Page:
Half a decade into the e-book revolution, though, the prognosis for traditional books is suddenly looking brighter. Hardcover books are displaying surprising resiliency. The growth in e-book sales is slowing markedly. And purchases of e-readers are actually shrinking, as consumers opt instead for multipurpose tablets. It may be that e-books, rather than replacing printed books, will ultimately serve a role more like that of audio books—a complement to traditional reading, not a substitute.I like ebooks in practice and in principle, but I prefer pages. And not just because I can continue to read when the doors close on an airplane, though that has something to do with it. It's so annoying to have to turn off all electronics until 10 minutes after take-off. That's a lot of reading time!
Josh Catone of Mashable reports Why Printed Books Will Never Die but suggests that ebooks have an advantage over print books. We see kids who know how to "page" on an iPad and who try to do the same with actual books, but we also know there is a different kind of interaction in being able to see and hold the whole book. Most of Catone's work is focused on why printed books have advantages over ebooks that we hope those kids will discover.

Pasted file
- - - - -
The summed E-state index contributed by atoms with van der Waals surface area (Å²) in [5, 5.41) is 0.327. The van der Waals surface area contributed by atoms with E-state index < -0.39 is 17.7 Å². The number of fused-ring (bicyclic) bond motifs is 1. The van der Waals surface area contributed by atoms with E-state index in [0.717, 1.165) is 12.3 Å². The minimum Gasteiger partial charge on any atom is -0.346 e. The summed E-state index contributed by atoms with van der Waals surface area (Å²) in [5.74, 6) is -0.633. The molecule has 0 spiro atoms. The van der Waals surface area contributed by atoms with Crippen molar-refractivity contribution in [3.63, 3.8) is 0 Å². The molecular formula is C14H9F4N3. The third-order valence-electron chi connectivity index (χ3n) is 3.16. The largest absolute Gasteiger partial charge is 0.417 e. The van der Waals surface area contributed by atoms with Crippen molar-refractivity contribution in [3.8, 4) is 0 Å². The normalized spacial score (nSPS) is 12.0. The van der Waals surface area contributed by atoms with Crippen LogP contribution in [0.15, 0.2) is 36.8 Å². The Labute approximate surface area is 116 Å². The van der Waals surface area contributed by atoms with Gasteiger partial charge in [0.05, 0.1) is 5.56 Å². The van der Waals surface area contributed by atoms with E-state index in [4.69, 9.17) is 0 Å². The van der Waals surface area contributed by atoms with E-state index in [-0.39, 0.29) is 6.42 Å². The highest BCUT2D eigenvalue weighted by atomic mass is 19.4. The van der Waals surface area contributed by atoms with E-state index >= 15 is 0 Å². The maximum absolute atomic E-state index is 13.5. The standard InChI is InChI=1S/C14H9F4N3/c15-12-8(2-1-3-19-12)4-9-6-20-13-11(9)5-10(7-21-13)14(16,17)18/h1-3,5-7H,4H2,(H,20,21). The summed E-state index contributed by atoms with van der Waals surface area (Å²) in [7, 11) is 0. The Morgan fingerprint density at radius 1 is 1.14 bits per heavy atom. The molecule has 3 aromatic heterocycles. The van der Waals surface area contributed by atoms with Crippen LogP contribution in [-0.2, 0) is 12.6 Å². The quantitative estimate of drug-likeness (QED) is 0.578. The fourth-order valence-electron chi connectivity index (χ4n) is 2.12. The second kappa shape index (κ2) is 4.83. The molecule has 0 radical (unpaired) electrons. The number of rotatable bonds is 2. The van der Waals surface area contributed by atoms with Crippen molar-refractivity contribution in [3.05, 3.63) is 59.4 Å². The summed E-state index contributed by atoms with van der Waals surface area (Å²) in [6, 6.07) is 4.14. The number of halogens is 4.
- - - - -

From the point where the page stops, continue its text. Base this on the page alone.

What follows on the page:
A lot of us talk about the experience of sitting with a book. Of being able to annotate, even in different colors or with different kinds of lines, or to be able to write in the margins. And there's just something about holding an actual book, the feel of the pages.
Don't get me wrong. I think there's value in the ebook, but I don't think we should rush to say that print is dead or that ebooks are superior. As with anything else, I think we'll find certain situations in which ebooks might make more sense and others in which books are the best option.
As long as people are reading, I'm not sure I care.